There is a story about the girls in Australia who were able to help put the chandelier together in the Celestial room, which impressed me. The girls were so tender and gentle with those crystals, and wanted to linger in the room, looking at their creation, what great works they had performed and done together. They did not want to leave the room, for the peace it gave to them was more important that anything else. It reminded me of how little girls look at and touch babies, so gently and they recognize the importance and how precious they are. We need to remember that kind of innocence and respect for other humans, children of God, and treat them better.
The secret to a happy marriage was given on page 73, and at first when I read that we should lower our expectations I was thinking, no way, this is false!! But the more I read, the better I understood and agreed. We need to be understanding, and remember that it takes time to transition. Often times I think people forget that they have weaknesses and that others do as well and that when we get married we are not translated into perfect beings, but we are the same two people, who need to rely upon each other and the Lord to help them. One of the ways we need to lower our expectations in with communication, we expect the other to be able to read our minds. We need to lower this, they cannot! We cannot! We need to communicate better, express our feelings, and talk. We will learn more about our own weaknesses than our spouses through marriage. We marry to give, and to grow as expressed on page 76. W learn on page 124 that “…charity never reaches a higher meaning than it does in marriage”, and we need to remember that in order to serve we must use charity. I loved the story where the woman was upset no one was serving her and then realized that she was not serving anyone, and when she did she was not upset anymore, but filled with love. When we marry, we don’t just marry that person, but their past experiences and life, that was such a great thing to hear!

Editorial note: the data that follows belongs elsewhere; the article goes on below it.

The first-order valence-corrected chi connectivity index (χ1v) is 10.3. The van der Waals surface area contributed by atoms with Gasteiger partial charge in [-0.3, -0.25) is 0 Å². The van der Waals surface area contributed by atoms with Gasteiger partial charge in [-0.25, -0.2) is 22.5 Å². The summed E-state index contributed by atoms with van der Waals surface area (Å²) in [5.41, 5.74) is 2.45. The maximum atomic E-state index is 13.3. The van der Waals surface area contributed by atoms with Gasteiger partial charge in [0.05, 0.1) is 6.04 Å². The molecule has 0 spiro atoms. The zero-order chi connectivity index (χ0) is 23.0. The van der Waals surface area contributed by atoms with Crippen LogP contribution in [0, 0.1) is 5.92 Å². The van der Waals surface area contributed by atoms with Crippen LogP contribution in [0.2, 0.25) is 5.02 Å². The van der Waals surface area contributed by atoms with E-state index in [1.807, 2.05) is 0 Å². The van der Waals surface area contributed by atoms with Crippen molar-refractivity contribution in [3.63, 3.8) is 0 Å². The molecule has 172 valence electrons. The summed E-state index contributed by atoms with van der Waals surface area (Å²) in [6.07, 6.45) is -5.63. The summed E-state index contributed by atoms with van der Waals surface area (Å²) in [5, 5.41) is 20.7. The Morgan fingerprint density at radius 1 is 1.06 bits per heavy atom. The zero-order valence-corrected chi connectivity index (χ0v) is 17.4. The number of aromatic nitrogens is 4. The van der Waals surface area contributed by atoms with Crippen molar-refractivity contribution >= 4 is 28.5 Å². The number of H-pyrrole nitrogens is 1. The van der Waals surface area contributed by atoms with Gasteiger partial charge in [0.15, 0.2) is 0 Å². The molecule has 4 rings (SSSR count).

Some of my final thoughts towards the end of the book came from the conclusion, “Society may be losing the plot of the great Love Story” (259). I do not think the plot is lost, but more hidden as how he mentioned the majestic mountain was behind the fog and you might not believe there was something back there if you went to see it on a foggy, cloudy day. But I think that those who believe it is there without being able to see it, those that remember our “…deepest God-given instinct is to run to the arms of those who need us and sustain us” (137) that they will seek after the great love story with more fervent efforts, and that they will make finding it a journey. That once they find their own love story, it will make the journey more meaningful, and that they will cherish it more, they will be glad they found it and will try harder to keep it and protect it. “Love awoke, and so did life” (107). I look forward to this so much, to love one another, to have my life awakened in a new sense to have someone else to care about, think about, and experience life with. That when either one of us goes through a hard time it will not “…just be his, but theirs” (121). I know that I am not alone for the Lord is always with me, but I am so excited and desirous of the companionship that comes with marriage, and I want for that, I want to be able to help my husband through his pain, to bear it with him and raise him up. I learned so much from this book and am so very excited to read it again, to learn more and to be able to share what I learn with othe